VPC Specialty Lending Investments PLC reported that during the first quarter of 2016, the Company’s returns have been “somewhat muted” despite credit performance of the portfolio as a whole continuing to meet VPC’s expectations.
VPC stated the lower returns were due to various factors that management viewed as “temporary.” VPC itemize the headwinds as follows:
- Fees and costs incurred for closing leverage facilities and securitizations that are expected to be accretive to returns going forward, but create a temporary drag as they are expensed.
- Residual income from completed securitizations that is earned but temporarily deferred until the structure builds up required reserves. These valuation changes are reported as capital returns rather than revenue returns, until income can be distributed.
- Cash drag from margin posted against currency hedges, which are used to mitigate the impact of currency movements on VSL’s returns. Our hedges have been effective in protecting our income from direct currency moves, but as the pound sterling has depreciated against the dollar, the margin requirements to our counterparties have also increased.
- The influx of capital received after closing a securitization or a credit facility creates a short term drag on returns until it is re-deployed into new credit assets. These transactions should be accretive to returns over time, and VPC is in the process of re-investing proceeds from two such transactions.
- Market volatility associated with a small equity holding in zipMoney, an Australian lending company that trades publicly on the Australian Stock Exchange. The stock is illiquid and highly volatile, but it continues to trade materially above VSL’s purchase price.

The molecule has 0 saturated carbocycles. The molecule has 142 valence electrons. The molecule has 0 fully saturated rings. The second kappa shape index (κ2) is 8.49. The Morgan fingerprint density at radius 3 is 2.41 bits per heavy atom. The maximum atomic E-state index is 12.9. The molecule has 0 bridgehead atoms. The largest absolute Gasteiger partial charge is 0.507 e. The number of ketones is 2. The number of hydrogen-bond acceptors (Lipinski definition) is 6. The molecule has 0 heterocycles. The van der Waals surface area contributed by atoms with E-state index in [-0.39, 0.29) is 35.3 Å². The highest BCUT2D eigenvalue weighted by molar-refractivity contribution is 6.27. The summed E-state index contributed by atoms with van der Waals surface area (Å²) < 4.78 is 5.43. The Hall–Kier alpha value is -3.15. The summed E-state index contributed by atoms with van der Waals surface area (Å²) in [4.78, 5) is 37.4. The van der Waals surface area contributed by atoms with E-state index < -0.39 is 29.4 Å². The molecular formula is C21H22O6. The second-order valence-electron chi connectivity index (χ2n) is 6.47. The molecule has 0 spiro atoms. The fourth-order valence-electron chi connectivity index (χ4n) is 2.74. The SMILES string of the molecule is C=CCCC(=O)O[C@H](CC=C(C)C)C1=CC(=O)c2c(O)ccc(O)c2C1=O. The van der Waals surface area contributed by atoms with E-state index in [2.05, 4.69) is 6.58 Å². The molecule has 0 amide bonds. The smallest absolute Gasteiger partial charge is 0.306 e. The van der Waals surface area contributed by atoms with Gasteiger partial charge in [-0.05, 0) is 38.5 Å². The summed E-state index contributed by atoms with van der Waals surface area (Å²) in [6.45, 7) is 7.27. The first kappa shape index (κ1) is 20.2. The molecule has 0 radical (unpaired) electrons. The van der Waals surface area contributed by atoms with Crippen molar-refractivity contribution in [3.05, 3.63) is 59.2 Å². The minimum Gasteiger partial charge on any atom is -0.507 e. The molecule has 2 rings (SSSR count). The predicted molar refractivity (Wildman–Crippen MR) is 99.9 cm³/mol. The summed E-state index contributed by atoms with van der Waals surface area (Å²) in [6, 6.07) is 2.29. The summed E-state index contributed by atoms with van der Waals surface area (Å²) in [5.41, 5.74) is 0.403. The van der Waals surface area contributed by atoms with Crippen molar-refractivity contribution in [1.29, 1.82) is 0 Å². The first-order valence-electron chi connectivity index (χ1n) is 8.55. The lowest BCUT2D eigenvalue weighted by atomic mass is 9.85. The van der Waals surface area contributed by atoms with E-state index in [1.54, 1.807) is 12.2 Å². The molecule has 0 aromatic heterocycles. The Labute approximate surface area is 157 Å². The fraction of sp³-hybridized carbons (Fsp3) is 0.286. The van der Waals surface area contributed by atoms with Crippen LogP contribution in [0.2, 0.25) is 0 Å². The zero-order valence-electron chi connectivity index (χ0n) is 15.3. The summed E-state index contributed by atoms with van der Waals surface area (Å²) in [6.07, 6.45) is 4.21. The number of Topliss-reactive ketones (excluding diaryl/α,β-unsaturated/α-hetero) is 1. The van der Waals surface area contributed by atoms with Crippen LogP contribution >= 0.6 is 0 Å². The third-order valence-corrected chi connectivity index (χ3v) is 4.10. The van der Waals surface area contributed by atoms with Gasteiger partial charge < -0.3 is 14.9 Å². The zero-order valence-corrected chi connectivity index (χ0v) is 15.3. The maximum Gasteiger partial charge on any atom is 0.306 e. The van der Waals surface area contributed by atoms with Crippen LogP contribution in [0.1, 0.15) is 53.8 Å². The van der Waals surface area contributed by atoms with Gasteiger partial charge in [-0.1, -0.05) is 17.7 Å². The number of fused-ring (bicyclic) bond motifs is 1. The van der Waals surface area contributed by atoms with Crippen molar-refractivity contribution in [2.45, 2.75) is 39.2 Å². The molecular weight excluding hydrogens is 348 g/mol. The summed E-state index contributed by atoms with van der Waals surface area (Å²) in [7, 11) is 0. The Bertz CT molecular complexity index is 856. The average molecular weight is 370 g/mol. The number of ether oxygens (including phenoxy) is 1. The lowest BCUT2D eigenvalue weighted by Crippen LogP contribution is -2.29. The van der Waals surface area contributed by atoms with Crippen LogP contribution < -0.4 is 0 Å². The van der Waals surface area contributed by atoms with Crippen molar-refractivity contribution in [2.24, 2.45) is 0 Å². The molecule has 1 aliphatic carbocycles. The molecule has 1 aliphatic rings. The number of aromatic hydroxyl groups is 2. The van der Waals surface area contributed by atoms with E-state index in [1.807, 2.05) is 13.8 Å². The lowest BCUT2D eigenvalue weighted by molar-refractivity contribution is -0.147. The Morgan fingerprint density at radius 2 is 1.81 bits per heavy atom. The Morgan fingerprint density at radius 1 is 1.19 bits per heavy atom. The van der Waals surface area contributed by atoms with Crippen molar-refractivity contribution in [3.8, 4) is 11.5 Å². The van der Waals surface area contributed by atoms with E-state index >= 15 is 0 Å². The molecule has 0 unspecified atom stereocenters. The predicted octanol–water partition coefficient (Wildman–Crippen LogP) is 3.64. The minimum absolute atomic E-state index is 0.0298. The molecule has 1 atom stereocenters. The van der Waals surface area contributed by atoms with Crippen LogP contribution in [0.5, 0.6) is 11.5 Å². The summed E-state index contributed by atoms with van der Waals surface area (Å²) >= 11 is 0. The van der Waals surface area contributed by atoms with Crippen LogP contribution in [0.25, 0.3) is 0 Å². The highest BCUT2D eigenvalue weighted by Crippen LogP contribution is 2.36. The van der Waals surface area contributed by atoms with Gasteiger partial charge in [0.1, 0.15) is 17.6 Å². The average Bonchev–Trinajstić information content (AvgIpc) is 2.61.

During Q1 of 2016, VPC closed three new investments. These included an equity investment in a lender that offers point of sale financing. In February VPC closed a small investment in convertible notes issued by a digital insurance manager. The platform operates in Germany and Switzerland acting as an intermediary between insurance providers and consumers. The investment was described as a manifestation of VPC’s thesis that significant disintermediation opportunities exist across the various traditional operators in the financial services sector. In March, VPC made an initial investment regarding a $100 million credit facility to a provider of auto title loans in the US.
VPC also reported there was an increase in the number of tranches rated by at least one ratings agency with a total of fifteen rated tranches issued. VPC said this was indicative of the increasing acceptance of marketplace loans. Kroll Bond Rating Agency entered the market and rated three deals while Moody’s is yet to rate a new deal since downgrading several bonds issued in mid-February.
“We believe that we will be able to continue to invest in credit assets at an attractive yield and that the Company is well positioned to meet its investment objective to generate attractive returns via distributable income and capital growth.”
The Board also stated it will continue to closely monitor the share price and consider share buybacks, as appropriate, in line with the policies stated at IPO.